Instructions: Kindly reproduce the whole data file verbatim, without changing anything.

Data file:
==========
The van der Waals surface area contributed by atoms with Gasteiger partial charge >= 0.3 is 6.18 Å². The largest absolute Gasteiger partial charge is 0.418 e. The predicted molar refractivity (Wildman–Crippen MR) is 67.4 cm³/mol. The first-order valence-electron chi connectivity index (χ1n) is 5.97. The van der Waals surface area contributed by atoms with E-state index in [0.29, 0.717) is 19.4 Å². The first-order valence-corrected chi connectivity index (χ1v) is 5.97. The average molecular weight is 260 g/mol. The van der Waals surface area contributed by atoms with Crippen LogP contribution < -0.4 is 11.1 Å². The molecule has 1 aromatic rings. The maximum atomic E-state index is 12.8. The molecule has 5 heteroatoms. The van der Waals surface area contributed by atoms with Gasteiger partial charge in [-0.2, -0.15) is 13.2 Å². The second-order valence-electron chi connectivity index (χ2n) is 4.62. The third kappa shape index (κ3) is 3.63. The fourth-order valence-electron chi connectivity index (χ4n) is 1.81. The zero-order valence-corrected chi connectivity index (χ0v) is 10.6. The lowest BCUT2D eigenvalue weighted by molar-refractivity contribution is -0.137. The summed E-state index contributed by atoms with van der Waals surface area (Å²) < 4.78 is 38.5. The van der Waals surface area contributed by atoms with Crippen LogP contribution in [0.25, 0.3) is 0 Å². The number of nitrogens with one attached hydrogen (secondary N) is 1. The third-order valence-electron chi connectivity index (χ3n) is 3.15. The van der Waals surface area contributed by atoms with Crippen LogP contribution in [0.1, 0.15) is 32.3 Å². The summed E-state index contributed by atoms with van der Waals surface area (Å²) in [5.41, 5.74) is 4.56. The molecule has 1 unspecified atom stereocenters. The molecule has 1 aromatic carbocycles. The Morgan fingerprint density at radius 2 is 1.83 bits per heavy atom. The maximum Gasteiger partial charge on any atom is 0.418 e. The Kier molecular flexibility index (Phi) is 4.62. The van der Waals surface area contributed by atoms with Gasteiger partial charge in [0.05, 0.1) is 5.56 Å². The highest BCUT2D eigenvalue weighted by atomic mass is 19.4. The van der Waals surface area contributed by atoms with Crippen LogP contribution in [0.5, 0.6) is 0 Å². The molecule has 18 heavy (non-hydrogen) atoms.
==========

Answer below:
The van der Waals surface area contributed by atoms with Gasteiger partial charge >= 0.3 is 6.18 Å². The largest absolute Gasteiger partial charge is 0.418 e. The predicted molar refractivity (Wildman–Crippen MR) is 67.4 cm³/mol. The first-order valence-electron chi connectivity index (χ1n) is 5.97. The van der Waals surface area contributed by atoms with E-state index in [0.29, 0.717) is 19.4 Å². The first-order valence-corrected chi connectivity index (χ1v) is 5.97. The average molecular weight is 260 g/mol. The van der Waals surface area contributed by atoms with Crippen LogP contribution < -0.4 is 11.1 Å². The molecule has 1 aromatic rings. The maximum atomic E-state index is 12.8. The molecule has 5 heteroatoms. The van der Waals surface area contributed by atoms with Gasteiger partial charge in [-0.2, -0.15) is 13.2 Å². The second-order valence-electron chi connectivity index (χ2n) is 4.62. The third kappa shape index (κ3) is 3.63. The fourth-order valence-electron chi connectivity index (χ4n) is 1.81. The zero-order valence-corrected chi connectivity index (χ0v) is 10.6. The lowest BCUT2D eigenvalue weighted by molar-refractivity contribution is -0.137. The summed E-state index contributed by atoms with van der Waals surface area (Å²) < 4.78 is 38.5. The van der Waals surface area contributed by atoms with Crippen LogP contribution in [0.25, 0.3) is 0 Å². The number of nitrogens with one attached hydrogen (secondary N) is 1. The third-order valence-electron chi connectivity index (χ3n) is 3.15. The van der Waals surface area contributed by atoms with Crippen LogP contribution in [0.1, 0.15) is 32.3 Å². The summed E-state index contributed by atoms with van der Waals surface area (Å²) in [5.41, 5.74) is 4.56. The molecule has 1 unspecified atom stereocenters. The molecule has 1 aromatic carbocycles. The Morgan fingerprint density at radius 2 is 1.83 bits per heavy atom. The maximum Gasteiger partial charge on any atom is 0.418 e. The Kier molecular flexibility index (Phi) is 4.62. The van der Waals surface area contributed by atoms with Gasteiger partial charge in [0.05, 0.1) is 5.56 Å². The highest BCUT2D eigenvalue weighted by atomic mass is 19.4. The van der Waals surface area contributed by atoms with Crippen LogP contribution in [0.5, 0.6) is 0 Å². The molecule has 18 heavy (non-hydrogen) atoms.